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  Artist's Statement    
 

Recently I have been making paintings based on games, toys and other forms of entertainment that reflect the universal human desire for amusement, diversion, and stimulation. These seem a proper subject for trompe l'oeil paintings, which by their very nature are intended to divert and entrance us with their illusionism and by the questions they raise - in a playful way - about perception and reality.

Ideas I am exploring include the relatively new (in the entirety of human history) concept of childhood as an extended period of dependency; the process of play as a way to learn; physical objects used as playthings; and the commercial branding of products for sport and play. This is a Game is a succinct expression of my interests - a straightforward presentation of Scrabble tiles arranged as an anagram of the title, which references both the "rules of the game" of illusionistic painting as well as the Magritte painting commonly known as This is Not a Pipe.

Entertainment is not the sole province of childhood. July is a documentation of my own consumption of entertainment as a spectator over a one-month period: an assortment which includes the detritus from film, theater, musical and sporting events. Reading is a common and pleasurable activity; the piece It is a Truth Universally Acknowledged is based on an Austen manuscript, which opens with one of the most famous examples of irony. (Since no manuscript of Sense and Sensibility exists, I created one.) Comics are thought of as adolescent fare, and were inexpensively printed for an affordable childhood read; Something's Going Down in That Museum Right Now depicts a classic printed comic book from the the 70's in mid-read.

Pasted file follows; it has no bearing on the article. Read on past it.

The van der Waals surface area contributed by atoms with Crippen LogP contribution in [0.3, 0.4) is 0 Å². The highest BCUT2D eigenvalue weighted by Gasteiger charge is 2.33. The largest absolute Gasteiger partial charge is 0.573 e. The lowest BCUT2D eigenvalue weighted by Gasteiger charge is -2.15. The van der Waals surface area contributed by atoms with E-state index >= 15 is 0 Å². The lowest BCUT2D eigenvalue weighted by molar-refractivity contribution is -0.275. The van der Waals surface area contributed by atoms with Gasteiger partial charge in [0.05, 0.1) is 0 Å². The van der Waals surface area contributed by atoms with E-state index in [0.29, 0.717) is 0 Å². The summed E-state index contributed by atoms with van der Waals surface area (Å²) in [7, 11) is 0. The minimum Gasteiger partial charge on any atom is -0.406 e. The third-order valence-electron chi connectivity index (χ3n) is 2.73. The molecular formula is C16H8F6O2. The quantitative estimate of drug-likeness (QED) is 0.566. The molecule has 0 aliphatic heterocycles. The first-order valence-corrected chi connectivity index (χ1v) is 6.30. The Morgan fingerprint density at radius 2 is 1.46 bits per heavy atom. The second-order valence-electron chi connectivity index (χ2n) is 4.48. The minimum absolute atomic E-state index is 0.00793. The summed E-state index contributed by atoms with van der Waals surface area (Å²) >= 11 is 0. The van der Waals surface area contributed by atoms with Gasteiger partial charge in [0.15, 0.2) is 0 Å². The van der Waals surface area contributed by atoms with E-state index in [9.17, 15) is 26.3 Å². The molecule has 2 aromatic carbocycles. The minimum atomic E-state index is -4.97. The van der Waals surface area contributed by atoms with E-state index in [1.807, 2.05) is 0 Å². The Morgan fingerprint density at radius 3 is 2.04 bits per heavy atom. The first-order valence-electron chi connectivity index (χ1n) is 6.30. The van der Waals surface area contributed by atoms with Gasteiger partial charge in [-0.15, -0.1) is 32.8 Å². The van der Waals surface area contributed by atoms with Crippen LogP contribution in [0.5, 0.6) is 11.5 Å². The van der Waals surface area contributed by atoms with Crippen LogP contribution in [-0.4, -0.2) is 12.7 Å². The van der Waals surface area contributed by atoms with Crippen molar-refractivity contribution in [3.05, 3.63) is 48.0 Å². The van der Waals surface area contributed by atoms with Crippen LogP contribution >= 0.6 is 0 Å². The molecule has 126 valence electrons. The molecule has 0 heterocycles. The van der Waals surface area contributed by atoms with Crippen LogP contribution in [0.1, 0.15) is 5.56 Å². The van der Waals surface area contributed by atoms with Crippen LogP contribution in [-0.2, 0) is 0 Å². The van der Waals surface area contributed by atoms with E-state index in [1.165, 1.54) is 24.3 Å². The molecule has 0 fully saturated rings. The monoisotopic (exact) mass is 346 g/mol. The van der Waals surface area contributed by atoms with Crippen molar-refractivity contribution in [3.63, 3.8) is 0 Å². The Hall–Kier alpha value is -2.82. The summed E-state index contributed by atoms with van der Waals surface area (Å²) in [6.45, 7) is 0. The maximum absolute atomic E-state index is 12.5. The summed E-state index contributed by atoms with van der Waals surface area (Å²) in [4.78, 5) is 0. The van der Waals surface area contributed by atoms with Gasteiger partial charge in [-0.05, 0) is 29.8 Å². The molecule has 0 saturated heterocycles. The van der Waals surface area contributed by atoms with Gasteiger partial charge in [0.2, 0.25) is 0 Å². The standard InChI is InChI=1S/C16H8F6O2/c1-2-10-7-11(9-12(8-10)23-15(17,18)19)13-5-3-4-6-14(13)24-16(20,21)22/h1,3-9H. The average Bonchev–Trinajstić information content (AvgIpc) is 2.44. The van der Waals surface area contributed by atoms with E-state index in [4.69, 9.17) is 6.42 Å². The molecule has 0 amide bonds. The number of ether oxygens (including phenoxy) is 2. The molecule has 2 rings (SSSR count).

These pieces have intersected and been interwoven with my continuing interest in Western art heritage. The contemporary language of images includes historical art works that have been re-imaged successively; an art work is photographed and reproduced ubiquitously, as a postcard, mug, calendar, bookmark, or puzzle, and is disseminated and consumed as another branded product. These images are integrated into new compositions unbounded by historical period or place, as in Lilies and Three Graces (Raphael) and Five Washingtons. The Faithful Cap Pistols is an original composition, but references the well-known William Harnett painting, The Faithful Colt.

My goal as a painter is to create space, whether the table top space in a still life work or the more shallow space of a trompe l'oeil composition. Illusionism, especially the heightened mimesis found in trompe l'oeil, invites the viewer to enter the space of the piece and then persuades them to linger and explore the meaning of the work. A final aim is first to delight the eye, and then intrigue the mind.

   
  Sharon Moody